Human element in the illustrations of the physics textbooks - a basis for identification. Vjera Lopac , Faculty of Chemical Engineering and Technology, University of Zagreb, Croatia Andjelka Tonejc and Planinka Pećina, Faculty of Science, University of Zagreb, Croatia. .
Human element in the illustrations of the physics textbooks - a basis for identification
Faculty of Chemical Engineering and Technology, University of Zagreb, Croatia
Andjelka Tonejc and Planinka Pećina,
Faculty of Science, University of Zagreb, Croatia
Only parts of the human
figure (face, head, hands, eye) are visible, and also here the gender is indiscernible.
Human activities are often shown within the traditional role assignment, but this is not so conspicuous in physics as is in some other fields of science, because of the generally very small number of female figures in textbooks.
It was for us a shocking discovery how little illustrations in the sections on electricity and magnetism contain human figures. Practically all of them are unattractive schematic diagrams.
The textbooks should depict the everyday situations with electricity and magnetism, including both men and women.
It has been suggested that girls show less ability in the field of electricity. But it is obvious from our investigation that nothing has ever been done to make these subjects more attractive for girls. Authors have forgotten that for girls this subject is totally new, since in most families the solving of practical problems with electricity is usually left to fathers and sons.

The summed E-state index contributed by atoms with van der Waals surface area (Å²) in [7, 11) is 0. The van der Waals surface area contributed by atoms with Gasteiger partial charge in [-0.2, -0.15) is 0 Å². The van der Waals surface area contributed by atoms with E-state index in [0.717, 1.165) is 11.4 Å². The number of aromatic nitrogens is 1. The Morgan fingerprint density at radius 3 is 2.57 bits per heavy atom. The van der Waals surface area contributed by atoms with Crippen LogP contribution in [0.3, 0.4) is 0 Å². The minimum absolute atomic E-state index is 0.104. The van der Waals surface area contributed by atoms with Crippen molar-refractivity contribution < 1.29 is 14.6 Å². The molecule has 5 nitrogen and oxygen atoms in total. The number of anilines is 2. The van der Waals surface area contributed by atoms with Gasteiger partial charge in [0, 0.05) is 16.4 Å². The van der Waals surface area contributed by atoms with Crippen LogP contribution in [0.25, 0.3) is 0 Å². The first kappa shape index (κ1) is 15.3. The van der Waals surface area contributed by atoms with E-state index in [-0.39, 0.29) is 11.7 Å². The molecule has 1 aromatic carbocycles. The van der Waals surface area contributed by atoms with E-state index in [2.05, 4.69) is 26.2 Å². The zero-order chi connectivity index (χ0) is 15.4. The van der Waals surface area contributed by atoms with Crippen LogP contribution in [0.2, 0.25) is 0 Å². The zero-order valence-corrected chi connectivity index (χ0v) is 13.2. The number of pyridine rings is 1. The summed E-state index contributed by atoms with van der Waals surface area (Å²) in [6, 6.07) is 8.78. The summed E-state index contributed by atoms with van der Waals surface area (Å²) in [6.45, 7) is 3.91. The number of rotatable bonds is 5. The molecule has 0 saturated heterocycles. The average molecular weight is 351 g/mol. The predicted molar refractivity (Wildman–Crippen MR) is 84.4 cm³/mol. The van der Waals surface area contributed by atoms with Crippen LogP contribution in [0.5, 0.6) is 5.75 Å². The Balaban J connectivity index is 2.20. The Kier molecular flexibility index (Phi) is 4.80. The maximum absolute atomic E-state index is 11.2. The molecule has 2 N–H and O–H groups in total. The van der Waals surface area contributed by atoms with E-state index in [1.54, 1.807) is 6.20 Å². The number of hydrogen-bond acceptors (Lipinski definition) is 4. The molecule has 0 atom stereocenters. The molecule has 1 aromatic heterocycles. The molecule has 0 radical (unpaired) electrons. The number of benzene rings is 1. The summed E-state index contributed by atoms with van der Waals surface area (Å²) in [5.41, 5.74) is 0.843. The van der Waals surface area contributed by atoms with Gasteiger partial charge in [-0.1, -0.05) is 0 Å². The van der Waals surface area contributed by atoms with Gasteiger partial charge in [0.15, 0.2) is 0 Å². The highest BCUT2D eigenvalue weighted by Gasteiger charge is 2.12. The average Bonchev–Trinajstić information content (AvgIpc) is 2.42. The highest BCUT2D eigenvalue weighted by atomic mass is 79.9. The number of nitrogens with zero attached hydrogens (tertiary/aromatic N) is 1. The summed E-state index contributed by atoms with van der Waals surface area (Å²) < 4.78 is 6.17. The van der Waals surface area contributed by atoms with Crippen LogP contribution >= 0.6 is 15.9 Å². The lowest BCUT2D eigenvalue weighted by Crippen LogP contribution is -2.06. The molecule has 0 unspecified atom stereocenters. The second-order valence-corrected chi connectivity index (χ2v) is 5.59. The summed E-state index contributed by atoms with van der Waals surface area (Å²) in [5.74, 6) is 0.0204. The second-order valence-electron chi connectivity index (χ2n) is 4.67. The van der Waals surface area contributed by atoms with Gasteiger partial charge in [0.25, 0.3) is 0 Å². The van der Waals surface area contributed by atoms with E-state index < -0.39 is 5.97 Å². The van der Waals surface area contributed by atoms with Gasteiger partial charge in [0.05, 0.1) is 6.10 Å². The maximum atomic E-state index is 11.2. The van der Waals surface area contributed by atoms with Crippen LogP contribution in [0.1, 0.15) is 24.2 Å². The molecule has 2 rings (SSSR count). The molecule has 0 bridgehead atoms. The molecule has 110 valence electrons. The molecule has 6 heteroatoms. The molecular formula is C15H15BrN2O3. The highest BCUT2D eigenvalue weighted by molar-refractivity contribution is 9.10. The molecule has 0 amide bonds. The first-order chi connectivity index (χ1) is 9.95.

Another issue are the portraits
of physicists. They add to the human
dimension of the textbook and stress
the fact that physics, although
highly technical and specialized,
is at the same time
an important and
part of the
A. Volta and NapoleonI
But most of famous
physicists were men! This should be discussed in the physics class to stress the fact that in the past centuries women have not been allowed into higher education.
In the following, we analyze statistically the illustrations containing human figures in several physics textbooks, denoted shortly as: Beiser, Giancoli, Kulišić, Paar, Halliday and Serway.
 T.R.Brown, T.F.Slater and J.P.Adams: Gender Differences with Batteries and Bulbs, Phys. Teacher 36, 526 (1998);
 E.Potter and S.Rosser: Factor in Life Sciences textbooks that may deter girls’ interest in science, J.Res.Sci.Teach. 29, 669(1992)
 A.Beiser: Modern Technical Physics, The Benjamin/Cummings Publ. Comp. 1978;
 D.C.Giancoli: Physics - Principles with applications, Prentice Hall 1998;
 Ž. Jakopović, P.Kulišić and V.Lopac: Fizika 1,2,3,4 (for profe-ssional high schools, in Croatian), Školska knjiga, Zagreb 1995;
 V.Paar: Fizika 7,8 (for elementary schools, in Croatian, textbook and exercise book), Školska knjiga, Zagreb 1999;
 Halliday, Resnick and Krane: Modern University Physics, 1993;  R.A.Serway and J.S.Faughn: College Physics, Saunders College Publ. 1999.
In the illustrations containing human
figures, the number
of women is between
5% and 29%. Surprisingly, there are many illustrations
where the gender can not be distinguished
6% and 70%).
In the books
of portraits of
0% and 10%.
In the field of
and modern physics,
the number of
5% and 33%
of all illustrations
with human figures.
in chapters on
light and modern
30% to 100%
of all portraits.
In the textbook “Počela fizike”
(Principles of physics) by
O. Kučera, published in Zagreb in 1912, there is an illustration containing a human profile of indiscernible gender.